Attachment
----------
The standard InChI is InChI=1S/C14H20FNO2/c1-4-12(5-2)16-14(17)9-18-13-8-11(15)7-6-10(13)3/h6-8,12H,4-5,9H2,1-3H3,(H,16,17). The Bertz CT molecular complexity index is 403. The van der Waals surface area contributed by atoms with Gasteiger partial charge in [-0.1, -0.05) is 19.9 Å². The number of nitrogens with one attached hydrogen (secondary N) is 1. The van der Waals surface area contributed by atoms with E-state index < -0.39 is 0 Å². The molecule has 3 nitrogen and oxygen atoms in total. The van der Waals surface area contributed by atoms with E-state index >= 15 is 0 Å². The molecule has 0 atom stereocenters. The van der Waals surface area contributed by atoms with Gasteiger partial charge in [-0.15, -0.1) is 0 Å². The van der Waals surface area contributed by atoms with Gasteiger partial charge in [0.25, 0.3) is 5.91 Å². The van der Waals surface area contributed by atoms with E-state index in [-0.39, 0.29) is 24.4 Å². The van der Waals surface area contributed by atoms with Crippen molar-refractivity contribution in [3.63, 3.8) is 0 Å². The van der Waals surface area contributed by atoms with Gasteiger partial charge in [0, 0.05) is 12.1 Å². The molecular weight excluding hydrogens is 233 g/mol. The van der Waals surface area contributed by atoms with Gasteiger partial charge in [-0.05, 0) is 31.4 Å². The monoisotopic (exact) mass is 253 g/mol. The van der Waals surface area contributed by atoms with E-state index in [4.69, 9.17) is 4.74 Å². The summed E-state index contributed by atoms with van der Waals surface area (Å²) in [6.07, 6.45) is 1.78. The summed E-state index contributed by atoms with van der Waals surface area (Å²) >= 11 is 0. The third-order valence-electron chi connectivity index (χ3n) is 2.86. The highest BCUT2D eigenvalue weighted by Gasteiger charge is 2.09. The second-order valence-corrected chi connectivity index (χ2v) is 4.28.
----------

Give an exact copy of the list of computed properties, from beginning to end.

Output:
The standard InChI is InChI=1S/C14H20FNO2/c1-4-12(5-2)16-14(17)9-18-13-8-11(15)7-6-10(13)3/h6-8,12H,4-5,9H2,1-3H3,(H,16,17). The Bertz CT molecular complexity index is 403. The van der Waals surface area contributed by atoms with Gasteiger partial charge in [-0.1, -0.05) is 19.9 Å². The number of nitrogens with one attached hydrogen (secondary N) is 1. The van der Waals surface area contributed by atoms with E-state index < -0.39 is 0 Å². The molecule has 3 nitrogen and oxygen atoms in total. The van der Waals surface area contributed by atoms with E-state index >= 15 is 0 Å². The molecule has 0 atom stereocenters. The van der Waals surface area contributed by atoms with Gasteiger partial charge in [-0.15, -0.1) is 0 Å². The van der Waals surface area contributed by atoms with Gasteiger partial charge in [0.25, 0.3) is 5.91 Å². The van der Waals surface area contributed by atoms with E-state index in [-0.39, 0.29) is 24.4 Å². The van der Waals surface area contributed by atoms with Crippen molar-refractivity contribution in [3.63, 3.8) is 0 Å². The van der Waals surface area contributed by atoms with Gasteiger partial charge in [0, 0.05) is 12.1 Å². The molecular weight excluding hydrogens is 233 g/mol. The van der Waals surface area contributed by atoms with Gasteiger partial charge in [-0.05, 0) is 31.4 Å². The monoisotopic (exact) mass is 253 g/mol. The van der Waals surface area contributed by atoms with E-state index in [4.69, 9.17) is 4.74 Å². The summed E-state index contributed by atoms with van der Waals surface area (Å²) in [6.07, 6.45) is 1.78. The summed E-state index contributed by atoms with van der Waals surface area (Å²) >= 11 is 0. The third-order valence-electron chi connectivity index (χ3n) is 2.86. The highest BCUT2D eigenvalue weighted by Gasteiger charge is 2.09. The second-order valence-corrected chi connectivity index (χ2v) is 4.28.